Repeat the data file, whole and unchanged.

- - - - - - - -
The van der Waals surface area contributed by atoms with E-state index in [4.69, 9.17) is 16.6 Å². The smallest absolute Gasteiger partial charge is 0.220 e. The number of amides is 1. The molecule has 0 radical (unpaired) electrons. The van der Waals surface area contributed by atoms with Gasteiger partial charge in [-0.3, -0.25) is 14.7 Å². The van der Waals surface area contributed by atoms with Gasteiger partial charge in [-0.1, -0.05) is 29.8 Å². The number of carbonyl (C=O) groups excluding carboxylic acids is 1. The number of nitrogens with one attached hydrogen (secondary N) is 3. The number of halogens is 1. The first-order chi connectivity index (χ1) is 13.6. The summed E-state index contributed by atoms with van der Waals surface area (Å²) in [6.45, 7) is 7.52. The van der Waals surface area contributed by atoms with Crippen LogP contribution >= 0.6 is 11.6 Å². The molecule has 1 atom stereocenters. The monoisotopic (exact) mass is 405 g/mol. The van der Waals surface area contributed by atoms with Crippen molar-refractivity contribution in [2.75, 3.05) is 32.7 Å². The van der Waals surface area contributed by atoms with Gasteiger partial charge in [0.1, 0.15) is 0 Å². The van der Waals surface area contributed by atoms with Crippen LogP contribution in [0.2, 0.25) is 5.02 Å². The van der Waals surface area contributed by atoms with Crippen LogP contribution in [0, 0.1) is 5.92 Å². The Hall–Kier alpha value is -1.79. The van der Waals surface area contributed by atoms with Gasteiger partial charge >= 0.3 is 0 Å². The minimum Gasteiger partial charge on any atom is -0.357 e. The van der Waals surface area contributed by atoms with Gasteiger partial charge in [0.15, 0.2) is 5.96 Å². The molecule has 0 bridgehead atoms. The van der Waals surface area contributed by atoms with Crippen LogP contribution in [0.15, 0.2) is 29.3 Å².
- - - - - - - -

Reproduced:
The van der Waals surface area contributed by atoms with E-state index in [4.69, 9.17) is 16.6 Å². The smallest absolute Gasteiger partial charge is 0.220 e. The number of amides is 1. The molecule has 0 radical (unpaired) electrons. The van der Waals surface area contributed by atoms with Gasteiger partial charge in [-0.3, -0.25) is 14.7 Å². The van der Waals surface area contributed by atoms with Gasteiger partial charge in [-0.1, -0.05) is 29.8 Å². The number of carbonyl (C=O) groups excluding carboxylic acids is 1. The number of nitrogens with one attached hydrogen (secondary N) is 3. The number of halogens is 1. The first-order chi connectivity index (χ1) is 13.6. The summed E-state index contributed by atoms with van der Waals surface area (Å²) in [6.45, 7) is 7.52. The van der Waals surface area contributed by atoms with Crippen LogP contribution >= 0.6 is 11.6 Å². The molecule has 1 atom stereocenters. The monoisotopic (exact) mass is 405 g/mol. The van der Waals surface area contributed by atoms with Crippen molar-refractivity contribution in [2.75, 3.05) is 32.7 Å². The van der Waals surface area contributed by atoms with Gasteiger partial charge in [0.1, 0.15) is 0 Å². The van der Waals surface area contributed by atoms with Crippen LogP contribution in [0.2, 0.25) is 5.02 Å². The van der Waals surface area contributed by atoms with Crippen LogP contribution in [0, 0.1) is 5.92 Å². The Hall–Kier alpha value is -1.79. The van der Waals surface area contributed by atoms with Gasteiger partial charge >= 0.3 is 0 Å². The minimum Gasteiger partial charge on any atom is -0.357 e. The van der Waals surface area contributed by atoms with Gasteiger partial charge in [0.15, 0.2) is 5.96 Å². The molecule has 0 bridgehead atoms. The van der Waals surface area contributed by atoms with Crippen LogP contribution in [0.15, 0.2) is 29.3 Å².